The failures, we believe, include a lack of information sharing and not fully monitoring the communications of the brothers and their wives.

Lets' get you to Paris for the latest on the investigation into those attacks. Our senior international correspondent Jim Bittermann standing


And fairly damning words from a source familiar with this investigation. And what else do we know at this point?

JIM BITTERMANN, CNN INTERNATIONAL CORRESPONDENT: Well, Becky, some pretty glaring errors as far as we can tell and probably the first of what

we're going to hear because there are a lot of calls here for a thorough investigation of what took place. This is what we've been able to learn

from our sources and that is that the Kouachi brothers who perpetrated the attack against Charlie Hebdo in fact were under surveillance from 2011 to

2013, in the case of the younger brother, and 2014 in case the older brother.

During that time period while they were monitoring their telephone calls, they were not monitoring their computers. And they also were not

monitoring their wives' phones. And in fact it was the communication on the wife's phone that -- in the case of Cherif Kouachi -- that may have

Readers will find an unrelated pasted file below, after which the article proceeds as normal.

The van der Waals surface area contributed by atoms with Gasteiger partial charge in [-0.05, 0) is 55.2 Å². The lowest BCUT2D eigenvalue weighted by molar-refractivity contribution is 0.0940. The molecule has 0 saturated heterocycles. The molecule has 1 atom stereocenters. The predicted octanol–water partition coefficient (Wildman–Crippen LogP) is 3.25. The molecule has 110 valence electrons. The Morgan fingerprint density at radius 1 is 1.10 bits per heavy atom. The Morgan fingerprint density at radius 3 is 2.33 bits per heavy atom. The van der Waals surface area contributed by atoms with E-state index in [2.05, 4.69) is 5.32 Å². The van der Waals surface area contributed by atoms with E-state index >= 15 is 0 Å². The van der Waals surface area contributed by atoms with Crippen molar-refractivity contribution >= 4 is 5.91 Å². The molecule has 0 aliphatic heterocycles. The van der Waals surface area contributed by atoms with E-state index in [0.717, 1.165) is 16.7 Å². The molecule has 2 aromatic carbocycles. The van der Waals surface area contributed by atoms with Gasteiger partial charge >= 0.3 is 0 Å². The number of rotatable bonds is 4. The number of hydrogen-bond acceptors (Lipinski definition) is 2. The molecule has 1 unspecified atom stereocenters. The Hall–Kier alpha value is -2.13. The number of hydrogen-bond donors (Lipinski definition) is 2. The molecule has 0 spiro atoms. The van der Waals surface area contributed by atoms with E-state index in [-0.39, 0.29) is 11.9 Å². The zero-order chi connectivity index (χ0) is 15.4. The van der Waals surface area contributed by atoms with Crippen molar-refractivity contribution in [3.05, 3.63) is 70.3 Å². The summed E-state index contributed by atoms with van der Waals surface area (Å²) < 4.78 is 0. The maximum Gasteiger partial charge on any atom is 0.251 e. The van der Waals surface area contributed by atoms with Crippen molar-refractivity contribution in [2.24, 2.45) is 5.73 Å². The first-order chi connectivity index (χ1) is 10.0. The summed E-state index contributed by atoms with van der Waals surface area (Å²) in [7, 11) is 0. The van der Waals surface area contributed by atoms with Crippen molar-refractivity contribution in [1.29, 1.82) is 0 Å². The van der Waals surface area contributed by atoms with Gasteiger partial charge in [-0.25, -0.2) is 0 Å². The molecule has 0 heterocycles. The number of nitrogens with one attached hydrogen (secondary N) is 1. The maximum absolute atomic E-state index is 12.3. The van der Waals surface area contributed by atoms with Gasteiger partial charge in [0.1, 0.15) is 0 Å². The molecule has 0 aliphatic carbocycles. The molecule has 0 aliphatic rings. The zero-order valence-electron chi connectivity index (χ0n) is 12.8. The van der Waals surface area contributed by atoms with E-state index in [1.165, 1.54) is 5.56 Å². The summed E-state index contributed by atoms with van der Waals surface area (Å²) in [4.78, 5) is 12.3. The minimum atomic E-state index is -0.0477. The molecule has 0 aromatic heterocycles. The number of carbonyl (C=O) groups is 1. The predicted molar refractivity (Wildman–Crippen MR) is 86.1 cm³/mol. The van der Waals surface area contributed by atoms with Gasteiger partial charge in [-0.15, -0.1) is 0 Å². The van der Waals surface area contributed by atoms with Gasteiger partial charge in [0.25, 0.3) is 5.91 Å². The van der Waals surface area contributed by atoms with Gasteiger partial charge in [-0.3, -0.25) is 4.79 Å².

been the main communication between Kouachi and Coulibaly. Amedy Coulibaly was the guy who attacked the kosher supermarket.

In any case, that's one failure.

But there were others. In fact, the two brothers were able to travel to Yemen apparently without notice in 2011 where they were trained even

though the younger brother's passport had been lifted, had been taken away by French authorities, nonetheless he was able to travel to Yemen. And

neither one of them showed up on the PNRs, which were the passenger name records.

So again they missed the fact that they had been traveling outside the country.

And perhaps the worst one was that in February of last year, 2014, they were under surveillance up until February and then they dropped off

the radars and the surveillance agency, which was a separate department, did not -- had apparently had heard some signals on the cell phones that

indicated there might be something brewing. They did not pass along that information, however, to the domestic intelligence agency until June. And

at that point, both brothers were outside the surveillance network. So it was dropped, the information was dropped.